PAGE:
What is a pensioner expected to do when she bought what she thought was the last vehicle that would be hers for the rest of her life?

Where is she expected to get the money to buy another vehicle?

When she had bought the vehicle, the “contract” with the government was that she can drive the vehicle till it is fit to drive. It was not based on the age of the vehicle.

Why are the courts and the state government now suddenly snatching away that vehicle in the name of pollution when clearly one can have emissions as a norm for scrapping cars and not age?

In fact, around the world, age has rarely ever been used as a criterion to scrap vehicles. In fact, most vehicle scrappage policies are driven by incentives and not by fiat. By forcing the scrappage of vehicles by age, the courts are snatching away property from citizens.

In fact, the Constitution originally provided for the right to property under Articles 19 and 31. Article 19 guaranteed to all citizens the right to acquire, hold and dispose of property.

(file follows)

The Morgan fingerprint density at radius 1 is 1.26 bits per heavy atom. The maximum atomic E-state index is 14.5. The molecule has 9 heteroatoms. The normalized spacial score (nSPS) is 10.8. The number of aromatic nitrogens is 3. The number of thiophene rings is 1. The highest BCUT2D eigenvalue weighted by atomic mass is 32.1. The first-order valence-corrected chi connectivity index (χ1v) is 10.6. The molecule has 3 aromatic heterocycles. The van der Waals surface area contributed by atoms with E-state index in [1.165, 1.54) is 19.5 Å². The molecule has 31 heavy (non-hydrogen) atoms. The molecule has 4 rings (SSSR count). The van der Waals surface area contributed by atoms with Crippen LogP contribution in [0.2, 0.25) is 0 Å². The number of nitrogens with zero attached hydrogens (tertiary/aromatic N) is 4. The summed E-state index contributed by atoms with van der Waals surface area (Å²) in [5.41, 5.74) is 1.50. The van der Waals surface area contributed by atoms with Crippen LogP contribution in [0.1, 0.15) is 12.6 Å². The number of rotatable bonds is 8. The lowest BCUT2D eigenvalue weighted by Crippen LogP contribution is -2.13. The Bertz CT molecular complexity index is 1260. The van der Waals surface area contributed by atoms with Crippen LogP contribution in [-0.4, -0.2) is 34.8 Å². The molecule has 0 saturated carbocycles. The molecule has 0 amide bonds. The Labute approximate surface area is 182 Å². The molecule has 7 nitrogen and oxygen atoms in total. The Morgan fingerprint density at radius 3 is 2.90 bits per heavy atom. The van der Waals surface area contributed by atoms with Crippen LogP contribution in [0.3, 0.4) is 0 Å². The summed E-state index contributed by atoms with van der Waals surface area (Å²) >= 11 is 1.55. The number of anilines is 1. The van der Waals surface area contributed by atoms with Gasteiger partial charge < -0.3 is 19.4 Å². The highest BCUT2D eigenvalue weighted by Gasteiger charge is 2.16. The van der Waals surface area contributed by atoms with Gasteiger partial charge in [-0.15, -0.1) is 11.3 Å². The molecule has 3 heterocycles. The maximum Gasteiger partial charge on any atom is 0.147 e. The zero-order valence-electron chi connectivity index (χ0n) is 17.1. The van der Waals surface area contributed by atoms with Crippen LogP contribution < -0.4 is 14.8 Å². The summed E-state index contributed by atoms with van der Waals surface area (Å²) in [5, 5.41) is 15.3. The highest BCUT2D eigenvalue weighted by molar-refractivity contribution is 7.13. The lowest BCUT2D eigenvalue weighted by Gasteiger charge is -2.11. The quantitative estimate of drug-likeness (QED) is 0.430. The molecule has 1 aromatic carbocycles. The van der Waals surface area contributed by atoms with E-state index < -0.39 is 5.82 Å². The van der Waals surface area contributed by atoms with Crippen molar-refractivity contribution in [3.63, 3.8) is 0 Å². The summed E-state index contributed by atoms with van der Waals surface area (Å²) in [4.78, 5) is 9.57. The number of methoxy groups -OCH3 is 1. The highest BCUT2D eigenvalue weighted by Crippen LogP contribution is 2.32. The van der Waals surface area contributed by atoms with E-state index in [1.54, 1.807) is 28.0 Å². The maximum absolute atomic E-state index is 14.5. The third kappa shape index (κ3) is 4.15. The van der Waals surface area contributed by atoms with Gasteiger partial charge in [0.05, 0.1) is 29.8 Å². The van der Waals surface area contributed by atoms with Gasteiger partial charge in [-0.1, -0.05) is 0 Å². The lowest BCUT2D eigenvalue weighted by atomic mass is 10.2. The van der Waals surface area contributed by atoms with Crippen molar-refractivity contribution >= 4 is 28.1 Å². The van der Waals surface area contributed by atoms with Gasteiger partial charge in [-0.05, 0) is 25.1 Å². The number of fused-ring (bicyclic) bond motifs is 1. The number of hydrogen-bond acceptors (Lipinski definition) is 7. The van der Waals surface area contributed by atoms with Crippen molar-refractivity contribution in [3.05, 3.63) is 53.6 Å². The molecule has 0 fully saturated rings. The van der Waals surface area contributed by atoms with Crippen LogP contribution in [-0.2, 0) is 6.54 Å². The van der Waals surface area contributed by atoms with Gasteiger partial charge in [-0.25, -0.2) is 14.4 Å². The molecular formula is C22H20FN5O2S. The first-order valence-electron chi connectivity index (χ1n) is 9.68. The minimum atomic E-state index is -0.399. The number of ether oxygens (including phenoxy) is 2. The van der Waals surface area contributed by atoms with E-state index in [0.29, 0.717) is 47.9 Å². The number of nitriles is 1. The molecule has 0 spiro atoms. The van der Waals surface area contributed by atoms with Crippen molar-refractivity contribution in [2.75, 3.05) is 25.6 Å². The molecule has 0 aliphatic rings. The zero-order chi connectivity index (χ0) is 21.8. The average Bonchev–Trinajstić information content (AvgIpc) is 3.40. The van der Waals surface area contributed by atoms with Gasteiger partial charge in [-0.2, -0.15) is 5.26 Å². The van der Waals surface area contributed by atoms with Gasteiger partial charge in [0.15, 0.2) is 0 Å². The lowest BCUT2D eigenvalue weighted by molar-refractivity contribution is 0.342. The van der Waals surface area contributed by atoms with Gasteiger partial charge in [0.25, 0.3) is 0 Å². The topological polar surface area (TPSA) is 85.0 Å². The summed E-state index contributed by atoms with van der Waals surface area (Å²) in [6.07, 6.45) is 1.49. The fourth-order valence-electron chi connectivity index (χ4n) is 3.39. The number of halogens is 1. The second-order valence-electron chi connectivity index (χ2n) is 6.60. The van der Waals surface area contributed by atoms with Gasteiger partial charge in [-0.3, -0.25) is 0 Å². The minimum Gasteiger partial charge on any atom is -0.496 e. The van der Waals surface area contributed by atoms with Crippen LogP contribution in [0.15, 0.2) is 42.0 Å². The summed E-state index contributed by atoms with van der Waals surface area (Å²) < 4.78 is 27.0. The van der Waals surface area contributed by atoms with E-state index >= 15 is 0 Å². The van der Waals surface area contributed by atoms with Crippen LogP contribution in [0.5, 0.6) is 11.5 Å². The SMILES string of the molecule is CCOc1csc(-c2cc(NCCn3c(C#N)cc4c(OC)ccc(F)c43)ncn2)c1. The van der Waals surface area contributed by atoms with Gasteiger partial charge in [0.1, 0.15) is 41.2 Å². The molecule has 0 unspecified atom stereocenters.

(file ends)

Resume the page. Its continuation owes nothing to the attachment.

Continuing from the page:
Article 31 provided that “no person shall be deprived of his property save by authority of law”.

It was also provided that compensation would be paid to a person whose property has been taken for public purposes, and that is how the USA had designed its own vehicle scrappage policy.

Unfortunately, the provisions relating to the right to property were changed. The 44th Amendment of 1978 removed the right to property from the list of fundamental rights. A new provision, Article 300-A, was added to the constitution, which provided that “no person shall be deprived of his property save by authority of law”.

The Supreme Court itself had sent notice to the government questioning why the right to property should not be brought back. And, now we see the apex court itself taking away property from citizens in a manner that begs to have more rationale.

If age was a criterion for taking away property, imagine if the courts now decide that all houses that are over 30 years of age should now be demolished and rebuilt as it has been found that a few houses above the age of 30 years have collapsed.